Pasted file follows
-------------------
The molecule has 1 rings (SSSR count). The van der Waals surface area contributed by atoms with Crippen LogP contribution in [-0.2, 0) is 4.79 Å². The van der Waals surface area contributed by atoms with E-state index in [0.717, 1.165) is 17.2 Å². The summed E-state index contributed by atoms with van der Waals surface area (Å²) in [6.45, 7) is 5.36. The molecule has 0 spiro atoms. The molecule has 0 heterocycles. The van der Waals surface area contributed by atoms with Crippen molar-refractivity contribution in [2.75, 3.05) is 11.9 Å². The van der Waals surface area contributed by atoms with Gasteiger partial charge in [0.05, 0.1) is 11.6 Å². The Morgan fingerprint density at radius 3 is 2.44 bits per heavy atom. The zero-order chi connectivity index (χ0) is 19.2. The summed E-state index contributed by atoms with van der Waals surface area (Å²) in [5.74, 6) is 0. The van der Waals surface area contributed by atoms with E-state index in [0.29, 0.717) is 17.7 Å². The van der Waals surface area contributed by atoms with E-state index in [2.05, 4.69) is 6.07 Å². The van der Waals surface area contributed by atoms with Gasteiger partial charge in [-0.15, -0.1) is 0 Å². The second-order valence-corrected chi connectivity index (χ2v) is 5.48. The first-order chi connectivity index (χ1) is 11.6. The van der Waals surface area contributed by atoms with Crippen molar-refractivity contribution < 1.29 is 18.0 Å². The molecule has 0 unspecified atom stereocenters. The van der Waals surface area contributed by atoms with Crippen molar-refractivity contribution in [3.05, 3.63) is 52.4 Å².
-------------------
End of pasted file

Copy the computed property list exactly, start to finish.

The molecule has 1 rings (SSSR count). The van der Waals surface area contributed by atoms with Crippen LogP contribution in [-0.2, 0) is 4.79 Å². The van der Waals surface area contributed by atoms with E-state index in [0.717, 1.165) is 17.2 Å². The summed E-state index contributed by atoms with van der Waals surface area (Å²) in [6.45, 7) is 5.36. The molecule has 0 spiro atoms. The molecule has 0 heterocycles. The van der Waals surface area contributed by atoms with Crippen molar-refractivity contribution in [2.75, 3.05) is 11.9 Å². The van der Waals surface area contributed by atoms with Gasteiger partial charge in [0.05, 0.1) is 11.6 Å². The Morgan fingerprint density at radius 3 is 2.44 bits per heavy atom. The zero-order chi connectivity index (χ0) is 19.2. The summed E-state index contributed by atoms with van der Waals surface area (Å²) in [5.74, 6) is 0. The van der Waals surface area contributed by atoms with E-state index in [0.29, 0.717) is 17.7 Å². The van der Waals surface area contributed by atoms with E-state index in [2.05, 4.69) is 6.07 Å². The van der Waals surface area contributed by atoms with Gasteiger partial charge in [-0.15, -0.1) is 0 Å². The second-order valence-corrected chi connectivity index (χ2v) is 5.48. The first-order chi connectivity index (χ1) is 11.6. The van der Waals surface area contributed by atoms with Crippen molar-refractivity contribution < 1.29 is 18.0 Å². The molecule has 0 unspecified atom stereocenters. The van der Waals surface area contributed by atoms with Crippen molar-refractivity contribution in [3.05, 3.63) is 52.4 Å².